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From: Paul A Bristow (boost_at_[hidden])
Date: 2003-06-18 09:15:24

| -----Original Message-----
| From: boost-bounces_at_[hidden]
| [mailto:boost-bounces_at_[hidden]] On Behalf Of Daniel Frey
| Sent: 17 June 2003 11:19
| To: boost_at_[hidden]
| Subject: [boost] Re: Math Constants Formal Review

I have now studied your code - only on paper - rather more carefully,
which I apologise for not doing carefully enough before.
It seems to have some similarities to the code written by
Michael Kenniston which is now being reviewed.
I am not sure that I fully understand how and why it works,
and I do not yet see what advantages it may have.
I would much welcome more independent expert input,
but I do note:

The float and long double constant values do not include F and L.
Previous agreement was that this was needed to to avoid any chance of
computation by the compiler. This could of course be easily added.

A vital feature is that the compiler should only use the
40 decimal digit literal values provided and should NOT do any
This is because the compiler will only use the floating-point accuracy
of the
hardware whereas the important feature of the values provided is that
they are
calculated by a much higher precision software system, in this case NTL.
It is difficult to foresee compiler writers opting to use higher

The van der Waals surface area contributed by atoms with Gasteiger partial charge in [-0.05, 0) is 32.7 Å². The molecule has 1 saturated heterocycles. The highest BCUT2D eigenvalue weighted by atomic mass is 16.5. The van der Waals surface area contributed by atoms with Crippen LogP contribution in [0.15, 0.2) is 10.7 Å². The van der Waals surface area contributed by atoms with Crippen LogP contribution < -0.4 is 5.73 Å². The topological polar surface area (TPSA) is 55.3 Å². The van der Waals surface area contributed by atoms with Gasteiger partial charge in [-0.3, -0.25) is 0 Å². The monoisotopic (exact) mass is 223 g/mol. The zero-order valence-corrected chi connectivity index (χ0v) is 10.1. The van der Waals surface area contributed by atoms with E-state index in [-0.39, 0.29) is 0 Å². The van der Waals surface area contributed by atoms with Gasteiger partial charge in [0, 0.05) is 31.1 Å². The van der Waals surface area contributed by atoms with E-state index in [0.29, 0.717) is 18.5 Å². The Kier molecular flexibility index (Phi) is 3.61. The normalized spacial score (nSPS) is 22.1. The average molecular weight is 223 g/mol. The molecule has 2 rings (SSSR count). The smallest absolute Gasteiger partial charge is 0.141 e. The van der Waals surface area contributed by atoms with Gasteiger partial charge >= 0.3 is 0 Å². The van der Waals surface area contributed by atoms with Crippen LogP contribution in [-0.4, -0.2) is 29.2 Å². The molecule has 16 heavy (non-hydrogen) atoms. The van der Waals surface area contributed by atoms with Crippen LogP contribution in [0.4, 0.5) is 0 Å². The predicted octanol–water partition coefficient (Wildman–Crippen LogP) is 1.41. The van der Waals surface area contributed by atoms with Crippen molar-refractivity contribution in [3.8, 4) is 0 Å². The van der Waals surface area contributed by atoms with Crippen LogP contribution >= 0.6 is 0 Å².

floating-point because it would be much slower, and only rarely add any

Maximum possible accuracy is a central feature,
promising the best possible portability,
especially for intervals where every really bit really counts.

It was also agree that any casting to obtain other types did not
garanteed accuracy and this was why the proposed code uses namespaces
to allow selection of the FP size either individually:




or 'globally' - suiting most applications

using namespace boost::math::double_constants;

and then accessing using just plain pi.

I feel that static_casting definitely needs to be avoided.
Perhaps your code can achieve this by some modification?

Although your operators are neat, speeding -sin(pi/two),
my suspicion is that it is better to pre-calculate as many
constants as possible, and as accurately as possible.
I don't think this counts as "premature optimisation" :-)


Paul A Bristow, Prizet Farmhouse, Kendal, Cumbria LA8 8AB UK
+44 1539 561830

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